The Aces Team was a completely professional bridge team, organized in 1968 by financier Mr. Ira Corn from Dallas, Texas, United States, for the express purpose of returning the World Team Championship to the United States. This was the intention behind establishing the Aces Team.
Mr. Ira Corn selected six players from among America’s leading young experts, paying each a salary, plus tournament expenses, to undertake a full-time career of studying and playing bridge. He started with James Jacoby and Bobby Wolff, and shortly thereafter added Billy Eisenberg, Bobby Goldman and Michael Lawrence. Robert Hamman joined the team in 1969. Monroe Ingberman, mathematician and bridge writer, worked with the Aces as their first coach. In mid-1968 retired Air Force Colonel Joseph Musumeci was added as trainer and coach. The team was incorporated as the U.S. Aces, but was popularly known as the Dallas Aces and later simply as the Aces.
Using a computer, only introduced to private consumers at that time, to analyze results and to generate specific sets of hands to provide practice in given areas of the game, such as slam hands, preemptive openings, etc., the Aces spent 50 to 60 hours a week perfecting the bidding systems and discussing problems encountered at the table. Complete records of all hands played were compiled for critical analysis. From the intensive study and analysis emerged various bidding styles including the Orange Club, used by Wolff and Jacoby; the similar Black Club, used by Hamman and Eisenberg; and the Aces Scientific System, used by Goldman and Lawrence. Besides competing in North American Championships and Regional knockout team-of-four contests, the Aces also engaged many of America’s top experts in practice matches in Dallas and staged a series of exhibition matches, such as the much publicized Sharif Bridge Circus made popular by the actor Omar Sharif.
In 1969, the team achieved the first major goal set by Mr. Ira Corn by winning the Spingold Knockout Teams and later a playoff match that earned the Aces the right to represent North America in the 1970 Bermuda Bowl in Stockholm, Sweden. With the Blue Team retired, the Aces returned the Bermuda Bowl to North America for the first time since 1954. The Aces successfully defended their world title in 1971.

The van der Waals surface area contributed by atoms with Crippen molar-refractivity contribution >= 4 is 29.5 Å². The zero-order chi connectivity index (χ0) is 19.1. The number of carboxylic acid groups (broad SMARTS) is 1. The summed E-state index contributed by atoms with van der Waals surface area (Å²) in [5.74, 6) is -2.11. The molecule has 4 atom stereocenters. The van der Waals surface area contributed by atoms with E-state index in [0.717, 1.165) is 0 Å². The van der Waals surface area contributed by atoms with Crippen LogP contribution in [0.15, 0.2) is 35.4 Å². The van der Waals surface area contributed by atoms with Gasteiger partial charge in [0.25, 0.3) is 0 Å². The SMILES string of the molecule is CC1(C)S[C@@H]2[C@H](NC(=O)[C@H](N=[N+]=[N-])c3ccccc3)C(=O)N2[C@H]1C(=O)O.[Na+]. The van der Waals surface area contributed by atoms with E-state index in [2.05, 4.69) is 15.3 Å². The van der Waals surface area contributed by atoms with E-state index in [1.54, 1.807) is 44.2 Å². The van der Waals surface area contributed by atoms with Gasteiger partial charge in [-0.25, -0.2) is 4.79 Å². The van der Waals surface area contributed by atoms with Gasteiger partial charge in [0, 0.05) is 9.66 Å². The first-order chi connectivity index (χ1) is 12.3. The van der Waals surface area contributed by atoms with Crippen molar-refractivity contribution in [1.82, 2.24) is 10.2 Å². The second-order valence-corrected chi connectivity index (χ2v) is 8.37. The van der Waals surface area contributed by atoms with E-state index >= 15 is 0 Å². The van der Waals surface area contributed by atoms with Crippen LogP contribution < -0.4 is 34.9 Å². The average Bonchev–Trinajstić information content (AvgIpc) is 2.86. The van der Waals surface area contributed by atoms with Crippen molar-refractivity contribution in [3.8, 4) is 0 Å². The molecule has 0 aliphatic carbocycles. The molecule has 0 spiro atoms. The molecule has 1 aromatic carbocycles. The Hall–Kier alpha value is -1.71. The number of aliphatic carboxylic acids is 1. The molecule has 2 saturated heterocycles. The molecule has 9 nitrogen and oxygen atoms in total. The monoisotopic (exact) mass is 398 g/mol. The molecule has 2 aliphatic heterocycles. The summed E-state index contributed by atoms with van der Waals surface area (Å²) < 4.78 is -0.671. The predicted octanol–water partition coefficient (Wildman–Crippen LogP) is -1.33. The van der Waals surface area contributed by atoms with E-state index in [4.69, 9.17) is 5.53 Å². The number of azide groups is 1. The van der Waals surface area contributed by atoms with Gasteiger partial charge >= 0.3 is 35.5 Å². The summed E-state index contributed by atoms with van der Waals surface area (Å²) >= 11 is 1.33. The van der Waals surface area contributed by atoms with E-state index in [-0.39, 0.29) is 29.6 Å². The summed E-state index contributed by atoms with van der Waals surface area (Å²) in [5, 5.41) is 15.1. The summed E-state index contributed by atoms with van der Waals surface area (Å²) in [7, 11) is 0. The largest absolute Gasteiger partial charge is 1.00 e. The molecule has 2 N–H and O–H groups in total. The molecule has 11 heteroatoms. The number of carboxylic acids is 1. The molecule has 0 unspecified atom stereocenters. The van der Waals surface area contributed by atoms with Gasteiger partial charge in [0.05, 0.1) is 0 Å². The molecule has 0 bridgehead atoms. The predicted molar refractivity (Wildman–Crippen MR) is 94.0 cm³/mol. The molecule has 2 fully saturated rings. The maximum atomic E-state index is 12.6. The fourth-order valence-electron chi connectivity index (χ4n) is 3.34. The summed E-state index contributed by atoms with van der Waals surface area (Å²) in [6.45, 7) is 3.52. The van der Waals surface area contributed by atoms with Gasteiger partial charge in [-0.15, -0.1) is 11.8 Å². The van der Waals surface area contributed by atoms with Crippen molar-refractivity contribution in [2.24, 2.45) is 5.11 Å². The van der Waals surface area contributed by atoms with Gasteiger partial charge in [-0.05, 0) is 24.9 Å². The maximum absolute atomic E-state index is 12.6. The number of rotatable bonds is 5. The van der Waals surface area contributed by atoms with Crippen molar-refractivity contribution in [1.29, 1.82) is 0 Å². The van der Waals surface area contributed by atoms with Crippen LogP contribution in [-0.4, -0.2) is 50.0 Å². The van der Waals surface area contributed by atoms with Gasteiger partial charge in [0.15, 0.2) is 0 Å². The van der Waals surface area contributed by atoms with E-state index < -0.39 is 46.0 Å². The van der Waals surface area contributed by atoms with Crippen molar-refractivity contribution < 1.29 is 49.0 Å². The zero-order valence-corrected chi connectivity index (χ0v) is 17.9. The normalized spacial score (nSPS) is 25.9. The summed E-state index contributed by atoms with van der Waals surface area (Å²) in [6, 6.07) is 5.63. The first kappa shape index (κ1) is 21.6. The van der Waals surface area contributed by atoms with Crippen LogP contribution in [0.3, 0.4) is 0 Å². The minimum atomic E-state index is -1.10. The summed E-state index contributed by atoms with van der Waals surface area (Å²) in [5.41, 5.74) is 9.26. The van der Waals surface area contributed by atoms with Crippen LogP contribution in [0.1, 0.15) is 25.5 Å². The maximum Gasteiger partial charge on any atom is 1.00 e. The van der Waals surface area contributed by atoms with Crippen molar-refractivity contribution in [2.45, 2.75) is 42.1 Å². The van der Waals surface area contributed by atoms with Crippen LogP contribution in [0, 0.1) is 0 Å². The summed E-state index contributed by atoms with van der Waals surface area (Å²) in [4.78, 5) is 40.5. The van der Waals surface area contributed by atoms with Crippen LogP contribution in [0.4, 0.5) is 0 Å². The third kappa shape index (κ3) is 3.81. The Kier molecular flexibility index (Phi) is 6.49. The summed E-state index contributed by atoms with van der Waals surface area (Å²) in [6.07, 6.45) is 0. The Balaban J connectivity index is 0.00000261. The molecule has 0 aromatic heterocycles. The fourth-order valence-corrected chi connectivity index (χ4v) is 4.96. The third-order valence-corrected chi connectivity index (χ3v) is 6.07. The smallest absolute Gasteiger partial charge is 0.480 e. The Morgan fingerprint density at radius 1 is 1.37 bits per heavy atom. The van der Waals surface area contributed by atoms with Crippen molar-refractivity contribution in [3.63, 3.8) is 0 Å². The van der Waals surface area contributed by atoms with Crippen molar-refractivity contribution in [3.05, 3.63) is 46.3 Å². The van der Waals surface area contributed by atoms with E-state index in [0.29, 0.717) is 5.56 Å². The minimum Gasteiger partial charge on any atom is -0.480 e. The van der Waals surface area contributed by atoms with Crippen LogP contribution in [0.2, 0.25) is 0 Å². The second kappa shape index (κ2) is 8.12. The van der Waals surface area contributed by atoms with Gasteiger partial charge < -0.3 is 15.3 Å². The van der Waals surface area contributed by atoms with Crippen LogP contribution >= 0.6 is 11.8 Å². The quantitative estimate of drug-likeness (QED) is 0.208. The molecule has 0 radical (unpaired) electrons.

In 1971 Eisenberg left the team and was replaced by Paul Soloway. By June of 1972 the team had become a part-time effort, with the players being paid only their expenses rather than salaries. Thereafter the makeup of the Aces began to change. In 1972 the Aces were runner-up to Italy in the Team Olympiad. Jacoby-Wolff played the Orange Club; Hamman-Soloway, the Green Club and Goldman-Lawrence, Standard American with special treatments. In early 1973 Soloway was replaced by Mark Blumenthal. The Aces were second to Italy in the Bermuda Bowl, playing as two threesomes: Wolff-Hamman-Jacoby playing Aces Club and Goldman-Lawrence-Blumenthal playing Standard American with special treatments. Soon thereafter Lawrence and Jacoby left the team and were replaced by Eric Murray and Sami Kehela. In 1974 the Aces were second to Italy with Hamman-Wolff playing the Aces Club, Blumenthal-Goldman, Aces Scientific, and Kehela-Murray, Colonial Acol.
In 1975 Eddie Kantar and John Swanson made their first appearances in international play with the Aces and Soloway-Eisenberg were back on the team. The Aces were second to Italy in the Bermuda Bowl and the team was Hamman-Wolff (Aces Club); Eisenberg-Kantar, Soloway-Swanson (Standard American with special treatments).
In 1976 North America did not fare well in the Team Olympiad, but won the Bermuda Bowl. On the team were two former Aces, Soloway and Eisenberg.
The Aces won the 1977 Bermuda Bowl as Zone 2 representatives, and another team from North America finished second. Playing for the Aces once again were Hamman-Wolff, Soloway-Swanson and Eisenberg-Kantar. In 1979 four ex-Aces won the Bermuda Bowl in Rio on a team captained by Malcolm Brachman (Eisenberg, Goldman, Kantar, Soloway). The next year, in the 1980 World Team Olympiad, Mr. Ira Corn captained the Aces to second place behind France. His team was Hamman-Wolff, still playing the Aces Club; Soloway-lra Rubin (Standard American with special treatments) and Fred Hamilton-Mike Passell (five-card majors, Two-Over-One Game Force). In 1981 for the first time in many years no Ace or former Ace was present on the U.S. international team.
In the fall of 1981 Mr. Ira Corn put together one more Aces Team. He had great hopes for Hamman-Wolff (the only players to remain constantly with the Aces throughout a 13-year period), Alan Sontag-Peter Weichsel and Mike Becker-Ronnie Rubin. Just three months after Mr. Ira Corn’s sudden death of a heart attack in April, 1982, the Aces won the Spingold in Albuquerque and qualified for the International Team Trials in Minneapolis that November. The Aces name stuck with them. In the Minneapolis trials, which they won, they were known as the Aces and their non-playing captain was Joe Musumeci.
From that point on the Aces Team as such disappeared into history. But members of the team continued to have many successes. Hamman and Wolff headed the WBF rankings in 1992. Lawrence and Kantar are prolific bridge authors. Soloway became the first player to break the 40,000-point barrier in 1994, Jacoby was a syndicated bridge columnist.